The following year, they planted 10 hectares of tea fields with tea plants gathered from the mountains of Miyakonojo, and that was the beginning of the Sageishi-chaen.
Sageishi took over the family farm in 1973. At the time, he was working for a machinery maker in Tokyo, but he returned to his hometown to inherit the family business. Ten years later, while the tea business was going well, Sageishi experienced something that changed his way of thinking about farming completely.
“When I was 33 year old, I got a health check-up through my local municipality. My blood tests came back with a high level of phosphorus, which is an ingredient in pesticides. Ever since I was a child, I had always helped with pest control work in the fields so the doctor told me that my body had accumulated a significantly high amount.”
“I was shocked to learn that I was producing something that harms the body and health. From there, I wanted to grow my tea organically.”
Undertaking the challenge despite opposition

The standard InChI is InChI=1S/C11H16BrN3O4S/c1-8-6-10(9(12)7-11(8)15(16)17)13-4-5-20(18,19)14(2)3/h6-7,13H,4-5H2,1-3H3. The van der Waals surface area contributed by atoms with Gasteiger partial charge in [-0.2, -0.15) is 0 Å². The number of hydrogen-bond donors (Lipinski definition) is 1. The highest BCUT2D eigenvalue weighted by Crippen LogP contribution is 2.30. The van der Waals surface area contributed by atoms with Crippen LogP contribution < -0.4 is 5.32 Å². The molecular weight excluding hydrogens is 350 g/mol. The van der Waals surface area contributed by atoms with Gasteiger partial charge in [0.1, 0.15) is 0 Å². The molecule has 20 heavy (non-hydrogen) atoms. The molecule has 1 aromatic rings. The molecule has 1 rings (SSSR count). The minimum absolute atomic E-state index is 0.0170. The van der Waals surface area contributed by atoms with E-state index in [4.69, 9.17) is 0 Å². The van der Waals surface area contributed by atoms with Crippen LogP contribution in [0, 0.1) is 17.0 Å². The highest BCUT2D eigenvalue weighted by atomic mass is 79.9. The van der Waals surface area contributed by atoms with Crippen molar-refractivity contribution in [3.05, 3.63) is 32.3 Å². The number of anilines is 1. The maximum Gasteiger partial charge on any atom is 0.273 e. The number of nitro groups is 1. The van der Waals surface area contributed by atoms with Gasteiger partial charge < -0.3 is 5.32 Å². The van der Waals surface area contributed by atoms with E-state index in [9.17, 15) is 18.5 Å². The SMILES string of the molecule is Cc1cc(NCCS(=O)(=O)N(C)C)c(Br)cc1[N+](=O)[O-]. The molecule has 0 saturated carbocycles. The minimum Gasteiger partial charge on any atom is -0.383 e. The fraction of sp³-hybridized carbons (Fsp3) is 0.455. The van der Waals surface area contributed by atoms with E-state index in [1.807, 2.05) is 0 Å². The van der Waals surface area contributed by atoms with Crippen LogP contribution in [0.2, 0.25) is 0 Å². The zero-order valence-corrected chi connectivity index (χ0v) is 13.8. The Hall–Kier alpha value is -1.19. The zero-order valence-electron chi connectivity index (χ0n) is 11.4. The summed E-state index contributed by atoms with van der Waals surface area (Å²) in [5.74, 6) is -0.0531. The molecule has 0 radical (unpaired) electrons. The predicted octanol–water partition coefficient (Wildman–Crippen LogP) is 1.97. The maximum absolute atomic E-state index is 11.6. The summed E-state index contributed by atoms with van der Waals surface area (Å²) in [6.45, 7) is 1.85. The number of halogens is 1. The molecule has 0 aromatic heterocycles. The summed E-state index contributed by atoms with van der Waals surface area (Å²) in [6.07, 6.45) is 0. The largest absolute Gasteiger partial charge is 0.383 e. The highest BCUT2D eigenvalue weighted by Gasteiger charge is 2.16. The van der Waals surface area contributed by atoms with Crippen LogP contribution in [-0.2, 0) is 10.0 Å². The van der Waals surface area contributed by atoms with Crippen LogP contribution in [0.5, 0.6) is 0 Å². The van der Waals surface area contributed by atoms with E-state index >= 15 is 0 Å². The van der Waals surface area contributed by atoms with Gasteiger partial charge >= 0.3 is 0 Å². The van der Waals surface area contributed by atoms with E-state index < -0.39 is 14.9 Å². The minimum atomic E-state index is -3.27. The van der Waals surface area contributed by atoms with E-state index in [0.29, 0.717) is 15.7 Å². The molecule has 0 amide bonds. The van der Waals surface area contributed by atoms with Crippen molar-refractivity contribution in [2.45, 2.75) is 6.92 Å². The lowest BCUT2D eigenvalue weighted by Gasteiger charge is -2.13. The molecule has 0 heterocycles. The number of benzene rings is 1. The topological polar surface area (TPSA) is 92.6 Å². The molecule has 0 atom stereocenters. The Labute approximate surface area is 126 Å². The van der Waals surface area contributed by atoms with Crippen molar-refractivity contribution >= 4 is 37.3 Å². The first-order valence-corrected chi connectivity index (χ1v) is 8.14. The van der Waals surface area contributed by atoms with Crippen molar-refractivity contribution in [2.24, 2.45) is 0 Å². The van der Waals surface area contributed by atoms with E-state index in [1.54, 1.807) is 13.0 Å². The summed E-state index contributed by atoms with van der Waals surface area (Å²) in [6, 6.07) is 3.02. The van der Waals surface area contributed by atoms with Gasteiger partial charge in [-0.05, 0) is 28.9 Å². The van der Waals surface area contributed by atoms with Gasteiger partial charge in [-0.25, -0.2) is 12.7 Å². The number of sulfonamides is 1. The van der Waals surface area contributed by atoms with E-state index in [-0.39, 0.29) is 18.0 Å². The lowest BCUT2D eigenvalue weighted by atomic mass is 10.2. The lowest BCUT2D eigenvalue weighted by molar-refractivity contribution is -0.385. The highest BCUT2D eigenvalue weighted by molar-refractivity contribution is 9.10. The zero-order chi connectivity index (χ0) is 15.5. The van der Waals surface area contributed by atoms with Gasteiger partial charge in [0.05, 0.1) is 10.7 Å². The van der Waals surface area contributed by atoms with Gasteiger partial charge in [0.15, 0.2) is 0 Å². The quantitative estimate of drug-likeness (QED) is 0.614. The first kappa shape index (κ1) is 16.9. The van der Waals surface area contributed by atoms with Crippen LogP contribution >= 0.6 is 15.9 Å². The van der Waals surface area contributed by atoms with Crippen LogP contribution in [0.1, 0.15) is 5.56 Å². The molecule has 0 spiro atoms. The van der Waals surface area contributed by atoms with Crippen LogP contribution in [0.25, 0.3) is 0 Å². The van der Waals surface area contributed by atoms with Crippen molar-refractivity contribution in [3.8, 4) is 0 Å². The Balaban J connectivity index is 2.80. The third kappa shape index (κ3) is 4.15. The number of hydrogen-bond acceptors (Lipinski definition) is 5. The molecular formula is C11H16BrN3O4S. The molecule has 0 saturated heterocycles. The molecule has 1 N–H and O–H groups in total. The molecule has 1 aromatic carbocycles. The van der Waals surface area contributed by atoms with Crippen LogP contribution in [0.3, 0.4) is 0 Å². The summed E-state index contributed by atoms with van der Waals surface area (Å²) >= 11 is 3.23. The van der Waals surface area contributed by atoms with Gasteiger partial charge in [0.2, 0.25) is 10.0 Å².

Converting to organic farming meant that he had to start tea production from scratch.
The reality was that it would take time for the soil to regenerate itself so the income of the farm would fall significantly for a period of time. Even if the organic method worked out, it was unclear whether it would provide the necessary stable harvest.
Sageishi decided to first try growing organic vegetables, and when he started getting the hang of it two years later, he began organic production for his tea.
However, at the time he faced a lot of opposition from the people around him.
“They told me that only cynics refuse to use pesticides and stubbornly opposed my actions. Even if I went to any kind of social gathering, I felt left out.”
“The reason I still desired to try organic farming was because I had someone to look up to who was already doing it. The predecessor of the Nishi Tea Factory in Kagoshima was making organic tea so I consulted him often. He really encouraged me to give it a try.”
The difficulty of allowing nature to take its course
Sageishi took the advice he gathered and pressed forward with his organic tea production. After four years of starting organic methods, his harvest became better than when he was using pesticides
What was the secret behind his success?
He answered, “I let nature take its course.”
“Organic farming is difficult if you try to take too many preventative measures. Of course, if I spot an insect I will remove it by hand, but my tea plantation is five hectares in size so it is impossible to do this for the whole area. Now, I turn a blind eye even if a pest is eating the tea leaves or causing extensive damage.”